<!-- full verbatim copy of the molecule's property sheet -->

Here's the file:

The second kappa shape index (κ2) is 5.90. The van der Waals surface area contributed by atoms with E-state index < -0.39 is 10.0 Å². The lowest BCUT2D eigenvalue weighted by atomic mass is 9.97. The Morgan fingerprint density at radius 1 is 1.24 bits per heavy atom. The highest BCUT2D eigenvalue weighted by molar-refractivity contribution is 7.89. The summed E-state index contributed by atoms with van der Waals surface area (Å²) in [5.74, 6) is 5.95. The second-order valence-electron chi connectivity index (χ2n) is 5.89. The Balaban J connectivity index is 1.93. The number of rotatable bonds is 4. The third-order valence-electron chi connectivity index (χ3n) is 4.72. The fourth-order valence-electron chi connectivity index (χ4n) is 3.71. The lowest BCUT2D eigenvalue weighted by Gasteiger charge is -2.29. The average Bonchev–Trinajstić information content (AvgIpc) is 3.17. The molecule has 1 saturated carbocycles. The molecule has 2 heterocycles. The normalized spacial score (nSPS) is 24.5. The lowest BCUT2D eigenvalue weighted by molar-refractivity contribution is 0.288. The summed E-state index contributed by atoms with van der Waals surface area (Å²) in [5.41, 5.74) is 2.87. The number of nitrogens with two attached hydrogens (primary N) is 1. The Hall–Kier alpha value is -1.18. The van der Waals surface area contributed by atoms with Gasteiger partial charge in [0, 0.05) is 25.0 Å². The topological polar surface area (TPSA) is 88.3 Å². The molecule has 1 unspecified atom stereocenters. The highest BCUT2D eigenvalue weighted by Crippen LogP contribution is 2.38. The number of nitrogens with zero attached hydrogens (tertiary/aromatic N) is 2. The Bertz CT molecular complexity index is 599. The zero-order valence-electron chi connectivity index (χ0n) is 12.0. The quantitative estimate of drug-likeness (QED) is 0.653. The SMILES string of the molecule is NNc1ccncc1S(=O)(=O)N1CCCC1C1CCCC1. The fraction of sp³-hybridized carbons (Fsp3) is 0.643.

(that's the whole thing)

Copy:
The second kappa shape index (κ2) is 5.90. The van der Waals surface area contributed by atoms with E-state index < -0.39 is 10.0 Å². The lowest BCUT2D eigenvalue weighted by atomic mass is 9.97. The Morgan fingerprint density at radius 1 is 1.24 bits per heavy atom. The highest BCUT2D eigenvalue weighted by molar-refractivity contribution is 7.89. The summed E-state index contributed by atoms with van der Waals surface area (Å²) in [5.74, 6) is 5.95. The second-order valence-electron chi connectivity index (χ2n) is 5.89. The Balaban J connectivity index is 1.93. The number of rotatable bonds is 4. The third-order valence-electron chi connectivity index (χ3n) is 4.72. The fourth-order valence-electron chi connectivity index (χ4n) is 3.71. The lowest BCUT2D eigenvalue weighted by Gasteiger charge is -2.29. The average Bonchev–Trinajstić information content (AvgIpc) is 3.17. The molecule has 1 saturated carbocycles. The molecule has 2 heterocycles. The normalized spacial score (nSPS) is 24.5. The lowest BCUT2D eigenvalue weighted by molar-refractivity contribution is 0.288. The summed E-state index contributed by atoms with van der Waals surface area (Å²) in [5.41, 5.74) is 2.87. The number of nitrogens with two attached hydrogens (primary N) is 1. The Hall–Kier alpha value is -1.18. The van der Waals surface area contributed by atoms with Gasteiger partial charge in [0, 0.05) is 25.0 Å². The topological polar surface area (TPSA) is 88.3 Å². The molecule has 1 unspecified atom stereocenters. The highest BCUT2D eigenvalue weighted by Crippen LogP contribution is 2.38. The number of nitrogens with zero attached hydrogens (tertiary/aromatic N) is 2. The Bertz CT molecular complexity index is 599. The zero-order valence-electron chi connectivity index (χ0n) is 12.0. The quantitative estimate of drug-likeness (QED) is 0.653. The SMILES string of the molecule is NNc1ccncc1S(=O)(=O)N1CCCC1C1CCCC1. The fraction of sp³-hybridized carbons (Fsp3) is 0.643.